Saskatchewan shouldn’t be adversely affected by the federal government’s proposed carbon levy, despite heavy criticism from the premier and industry groups, Prime Minister Justin Trudeau said Wednesday.

Speaking in Saskatoon, Trudeau said people in the province will benefit from pipeline projects that his government has just approved.

"But as I’ve said from the very beginning, the only way to move forward on the economy in the 21st century is to make sure that we’re doing right by the environment at the same time," he said.

"On the issue of folks in Saskatchewan being vulnerable to carbon pricing, the fact is every penny collected in Saskatchewan will stay in Saskatchewan. It will be up to Premier (Brad) Wall to determine how to best help those most vulnerable."

Businessmen, farmers and rural politicians have sent a letter to Trudeau saying his plan to charge $10 per tonne of carbon starting in 2018 — increasing to $50 by 2022 — will hurt the provincial economy.

The letter’s signatories echo concerns from Wall that the federal government has not properly examined how the levy will affect various industries.

The groups, ranging from the Saskatchewan Association of Rural Municipalities and chambers of commerce to the heavy construction association, say the levy will cost producers and businesses in competitiveness and income.

"Addressing climate change, protecting the environment and supporting economic development is a process that requires collaboration between all stakeholders," the letter stated.

"We respectfully request the federal government to reverse its decision on the requirement of provinces and territories to implement a price on carbon by 2018 until adequate research and consultation on the matter have been undertaken."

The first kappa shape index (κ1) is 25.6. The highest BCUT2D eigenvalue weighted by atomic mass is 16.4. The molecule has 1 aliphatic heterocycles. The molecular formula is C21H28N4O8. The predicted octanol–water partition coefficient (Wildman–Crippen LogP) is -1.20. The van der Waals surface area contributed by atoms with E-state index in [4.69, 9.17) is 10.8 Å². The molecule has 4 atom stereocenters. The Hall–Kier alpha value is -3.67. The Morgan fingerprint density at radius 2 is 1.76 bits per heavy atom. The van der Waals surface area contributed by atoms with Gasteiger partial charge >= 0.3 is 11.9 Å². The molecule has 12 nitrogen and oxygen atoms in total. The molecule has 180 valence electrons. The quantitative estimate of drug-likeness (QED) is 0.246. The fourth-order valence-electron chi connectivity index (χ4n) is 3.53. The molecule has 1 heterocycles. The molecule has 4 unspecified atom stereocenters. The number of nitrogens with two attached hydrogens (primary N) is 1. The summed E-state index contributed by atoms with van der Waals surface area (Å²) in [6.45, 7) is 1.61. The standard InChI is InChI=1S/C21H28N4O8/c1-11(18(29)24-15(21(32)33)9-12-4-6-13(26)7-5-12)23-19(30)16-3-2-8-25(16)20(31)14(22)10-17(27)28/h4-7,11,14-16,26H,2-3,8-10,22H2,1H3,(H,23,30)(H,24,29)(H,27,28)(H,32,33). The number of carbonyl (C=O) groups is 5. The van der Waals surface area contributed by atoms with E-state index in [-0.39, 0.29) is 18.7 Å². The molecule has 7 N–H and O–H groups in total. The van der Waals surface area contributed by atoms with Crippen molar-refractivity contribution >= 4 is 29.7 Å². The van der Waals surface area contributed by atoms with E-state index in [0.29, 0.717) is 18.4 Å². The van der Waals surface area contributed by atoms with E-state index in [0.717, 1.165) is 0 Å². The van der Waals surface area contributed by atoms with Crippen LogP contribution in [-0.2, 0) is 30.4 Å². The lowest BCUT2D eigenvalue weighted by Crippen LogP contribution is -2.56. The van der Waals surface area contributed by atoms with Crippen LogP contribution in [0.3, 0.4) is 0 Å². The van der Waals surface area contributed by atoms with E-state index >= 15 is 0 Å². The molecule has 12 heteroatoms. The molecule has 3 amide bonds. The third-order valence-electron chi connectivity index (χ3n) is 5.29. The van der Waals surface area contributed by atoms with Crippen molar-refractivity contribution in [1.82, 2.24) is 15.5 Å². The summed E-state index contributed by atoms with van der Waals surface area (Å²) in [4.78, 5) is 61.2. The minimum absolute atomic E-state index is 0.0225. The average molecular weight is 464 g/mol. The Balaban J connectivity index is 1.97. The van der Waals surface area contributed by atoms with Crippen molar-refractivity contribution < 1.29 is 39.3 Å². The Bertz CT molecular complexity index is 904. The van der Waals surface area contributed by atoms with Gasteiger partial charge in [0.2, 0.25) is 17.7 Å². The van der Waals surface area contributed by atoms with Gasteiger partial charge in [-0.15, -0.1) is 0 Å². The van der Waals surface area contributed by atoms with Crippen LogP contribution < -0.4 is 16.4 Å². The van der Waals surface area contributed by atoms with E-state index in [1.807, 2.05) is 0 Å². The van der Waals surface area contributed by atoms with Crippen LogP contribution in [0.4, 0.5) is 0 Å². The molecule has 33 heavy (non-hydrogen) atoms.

After a town−hall meeting with Trudeau on Wednesday night, SARM president Ray Orb, who penned the letter, said he was "a little disappointed" with Trudeau’s response on the issue.

"I think that the federal government should have done more consultation on this," he said. "I know it was an election promise and I know that the prime minister signed onto the Paris accord, so that committed Canada. But at the same time, I think we should be given time to show the rest of the country what our made−in−Saskatchewan formula is for greenhouse gas emissions.

"I think we’re already doing some of that because we’re sequestering carbon in the agriculture sector, we’re doing it in forestry, we’re doing it in native pasture land. We’re doing a good job of it already and I don’t think we should be penalized for it."

Trudeau has warned carbon pricing will be imposed on provinces that don’t implement the tax or bring in a cap−and−trade system. Wall has said the federal government has not explained how that will be enforced and has suggested it could be challenged in court.

"There will be things upon which we disagree," Trudeau said about Wall’s opposition to the carbon pricing plan. "That’s just fine because we have a country that works best when people of different perspectives come together to serve our citizens the best way we can."

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If Saskatchewan is so good at reducing GHG emissions, how come Saskatchewan still has the highest per capita GHG emissions in Canada and in the world? In per capita terms, Saskatchewan and Alberta were among the developed world's largest emitters in 2013 at 67.6 and 66.7 tonnes, respectively. Environment Canada predicts that those emissions will go down; but at 57.6 tons per capita in Saskatchewan and 57.9 tons in Alberta, both of these provinces will still represent almost 50% of all Canadian GHG emissions in 2030. Saskatchewan GHG emissions are predicted to go from 70 Mt in 2005 to 73 Mt in 2030.
(Source: "Canada's Second Biennial Report Submission to the UNFCCC for 2016").
Emissions directly related to animal and crop production accounted for 59 Mt or 8.0% of total 2014 GHG emissions for Canada, an increase of 10 Mt or 21% since 1990. Agriculture accounts for 27% and 70% of the national CH4 and N2O emissions, respectively, two very potent GHG.
The main drivers of the trend in emissions in the Agriculture sector since 1990 are sustained increases in the application of inorganic nitrogen fertilizers, "mainly on the Prairies", and the intensification, expansion and then subsequent decline of the beef cattle and swine productions (source: Environment and Climate Change Canada, "National Inventory Report 1990-2014: Greenhouse Gas Sources and Sinks in Canada - Executive Summary").